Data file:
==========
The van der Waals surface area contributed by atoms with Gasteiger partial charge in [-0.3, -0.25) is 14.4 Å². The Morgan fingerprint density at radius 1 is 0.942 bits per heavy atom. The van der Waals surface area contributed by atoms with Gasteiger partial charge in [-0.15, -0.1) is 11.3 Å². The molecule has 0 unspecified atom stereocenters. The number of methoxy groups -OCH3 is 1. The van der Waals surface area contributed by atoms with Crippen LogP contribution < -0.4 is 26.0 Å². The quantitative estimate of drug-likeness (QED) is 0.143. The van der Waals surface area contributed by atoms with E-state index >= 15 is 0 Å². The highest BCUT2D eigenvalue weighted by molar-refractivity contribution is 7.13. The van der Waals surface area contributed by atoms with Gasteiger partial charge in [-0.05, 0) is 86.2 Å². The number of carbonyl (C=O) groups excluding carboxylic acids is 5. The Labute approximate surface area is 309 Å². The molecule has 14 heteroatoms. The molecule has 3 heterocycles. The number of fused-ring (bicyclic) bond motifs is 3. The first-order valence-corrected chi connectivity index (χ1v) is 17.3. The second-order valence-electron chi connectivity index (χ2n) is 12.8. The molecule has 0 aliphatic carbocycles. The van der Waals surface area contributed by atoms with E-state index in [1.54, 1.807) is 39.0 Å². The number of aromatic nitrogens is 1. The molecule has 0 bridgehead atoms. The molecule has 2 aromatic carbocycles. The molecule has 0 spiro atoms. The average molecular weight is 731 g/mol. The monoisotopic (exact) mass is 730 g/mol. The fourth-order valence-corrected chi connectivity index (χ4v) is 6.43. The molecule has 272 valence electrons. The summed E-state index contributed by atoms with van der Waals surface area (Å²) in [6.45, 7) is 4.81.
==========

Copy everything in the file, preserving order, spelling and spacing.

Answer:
The van der Waals surface area contributed by atoms with Gasteiger partial charge in [-0.3, -0.25) is 14.4 Å². The Morgan fingerprint density at radius 1 is 0.942 bits per heavy atom. The van der Waals surface area contributed by atoms with Gasteiger partial charge in [-0.15, -0.1) is 11.3 Å². The molecule has 0 unspecified atom stereocenters. The number of methoxy groups -OCH3 is 1. The van der Waals surface area contributed by atoms with Crippen LogP contribution < -0.4 is 26.0 Å². The quantitative estimate of drug-likeness (QED) is 0.143. The van der Waals surface area contributed by atoms with E-state index >= 15 is 0 Å². The highest BCUT2D eigenvalue weighted by molar-refractivity contribution is 7.13. The van der Waals surface area contributed by atoms with Gasteiger partial charge in [-0.05, 0) is 86.2 Å². The number of carbonyl (C=O) groups excluding carboxylic acids is 5. The Labute approximate surface area is 309 Å². The molecule has 14 heteroatoms. The molecule has 3 heterocycles. The number of fused-ring (bicyclic) bond motifs is 3. The first-order valence-corrected chi connectivity index (χ1v) is 17.3. The second-order valence-electron chi connectivity index (χ2n) is 12.8. The molecule has 0 aliphatic carbocycles. The van der Waals surface area contributed by atoms with E-state index in [1.54, 1.807) is 39.0 Å². The number of aromatic nitrogens is 1. The molecule has 0 bridgehead atoms. The molecule has 2 aromatic carbocycles. The molecule has 0 spiro atoms. The average molecular weight is 731 g/mol. The monoisotopic (exact) mass is 730 g/mol. The fourth-order valence-corrected chi connectivity index (χ4v) is 6.43. The molecule has 272 valence electrons. The summed E-state index contributed by atoms with van der Waals surface area (Å²) in [6.45, 7) is 4.81.